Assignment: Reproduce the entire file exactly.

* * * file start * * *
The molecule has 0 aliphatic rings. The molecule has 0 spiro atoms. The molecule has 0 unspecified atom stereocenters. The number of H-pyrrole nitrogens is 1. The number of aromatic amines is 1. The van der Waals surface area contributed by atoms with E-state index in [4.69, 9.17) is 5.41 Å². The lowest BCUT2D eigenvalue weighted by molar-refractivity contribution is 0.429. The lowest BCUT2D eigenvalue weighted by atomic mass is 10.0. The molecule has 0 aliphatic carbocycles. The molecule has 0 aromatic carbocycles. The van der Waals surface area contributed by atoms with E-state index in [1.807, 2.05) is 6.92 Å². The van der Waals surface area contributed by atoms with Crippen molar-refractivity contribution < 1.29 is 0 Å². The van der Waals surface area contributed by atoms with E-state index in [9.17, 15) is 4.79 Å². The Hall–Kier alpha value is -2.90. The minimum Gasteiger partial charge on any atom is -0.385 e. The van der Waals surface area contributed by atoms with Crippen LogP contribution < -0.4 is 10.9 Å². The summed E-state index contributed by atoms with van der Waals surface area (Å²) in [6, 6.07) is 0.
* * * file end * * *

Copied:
The molecule has 0 aliphatic rings. The molecule has 0 spiro atoms. The molecule has 0 unspecified atom stereocenters. The number of H-pyrrole nitrogens is 1. The number of aromatic amines is 1. The van der Waals surface area contributed by atoms with E-state index in [4.69, 9.17) is 5.41 Å². The lowest BCUT2D eigenvalue weighted by molar-refractivity contribution is 0.429. The lowest BCUT2D eigenvalue weighted by atomic mass is 10.0. The molecule has 0 aliphatic carbocycles. The molecule has 0 aromatic carbocycles. The van der Waals surface area contributed by atoms with E-state index in [1.807, 2.05) is 6.92 Å². The van der Waals surface area contributed by atoms with Crippen molar-refractivity contribution < 1.29 is 0 Å². The van der Waals surface area contributed by atoms with E-state index in [9.17, 15) is 4.79 Å². The Hall–Kier alpha value is -2.90. The minimum Gasteiger partial charge on any atom is -0.385 e. The van der Waals surface area contributed by atoms with Crippen LogP contribution < -0.4 is 10.9 Å². The summed E-state index contributed by atoms with van der Waals surface area (Å²) in [6, 6.07) is 0.